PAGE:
According to an investigation carried out by the Independent on Sunday: "more than one in three servicemen killed in Iraq and Afghanistan might still be alive if not for avoidable blunders and equipment problems". The investigation has revealed that of the 254 deaths in the two conflicts, 88 were the result of avoidable accidents, friendly fire incidents or equipment shortages.
The publication of these figures on Remembrance Sunday only serves to add to the damning indictment of both the Labour Government and the MoD. Were this negligence to have occurred in a private company, the directors would have been arrayed for corporate manslaughter.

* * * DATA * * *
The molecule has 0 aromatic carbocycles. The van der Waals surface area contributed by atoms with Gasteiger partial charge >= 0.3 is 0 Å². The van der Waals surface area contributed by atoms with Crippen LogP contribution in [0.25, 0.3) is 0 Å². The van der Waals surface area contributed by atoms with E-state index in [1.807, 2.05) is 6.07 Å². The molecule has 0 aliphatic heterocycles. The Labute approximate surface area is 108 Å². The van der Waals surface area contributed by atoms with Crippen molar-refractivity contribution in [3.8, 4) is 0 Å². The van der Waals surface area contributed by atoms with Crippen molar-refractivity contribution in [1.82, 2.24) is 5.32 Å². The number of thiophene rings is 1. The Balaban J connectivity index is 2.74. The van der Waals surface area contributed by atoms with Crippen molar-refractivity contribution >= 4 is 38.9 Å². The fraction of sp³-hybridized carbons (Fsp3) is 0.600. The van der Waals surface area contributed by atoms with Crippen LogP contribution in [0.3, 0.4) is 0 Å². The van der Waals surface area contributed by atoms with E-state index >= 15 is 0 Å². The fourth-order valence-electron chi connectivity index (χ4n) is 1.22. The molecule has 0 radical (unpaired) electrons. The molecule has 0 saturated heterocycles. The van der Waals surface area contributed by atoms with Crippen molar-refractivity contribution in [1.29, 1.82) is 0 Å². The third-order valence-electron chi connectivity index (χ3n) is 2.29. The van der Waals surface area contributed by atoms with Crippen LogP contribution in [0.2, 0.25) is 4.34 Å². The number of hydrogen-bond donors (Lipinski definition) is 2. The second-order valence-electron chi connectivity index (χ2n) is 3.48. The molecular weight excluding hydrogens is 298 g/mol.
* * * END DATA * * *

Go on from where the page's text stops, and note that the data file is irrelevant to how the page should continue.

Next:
The politicians and officials responsible must be brought to account for this criminal disregard for the lives in their care.
"Much of the evidence of blunders is revealed only at inquests. For example, reservist Private Jason Smith, 32, died of heat stroke in August 2003 in temperatures approaching 50C. Initially the MoD implied his death was attributable to his health. It was only at his inquest four years later that it emerged there was no air conditioning where he was stationed, no medics and that hydration tablets had run out."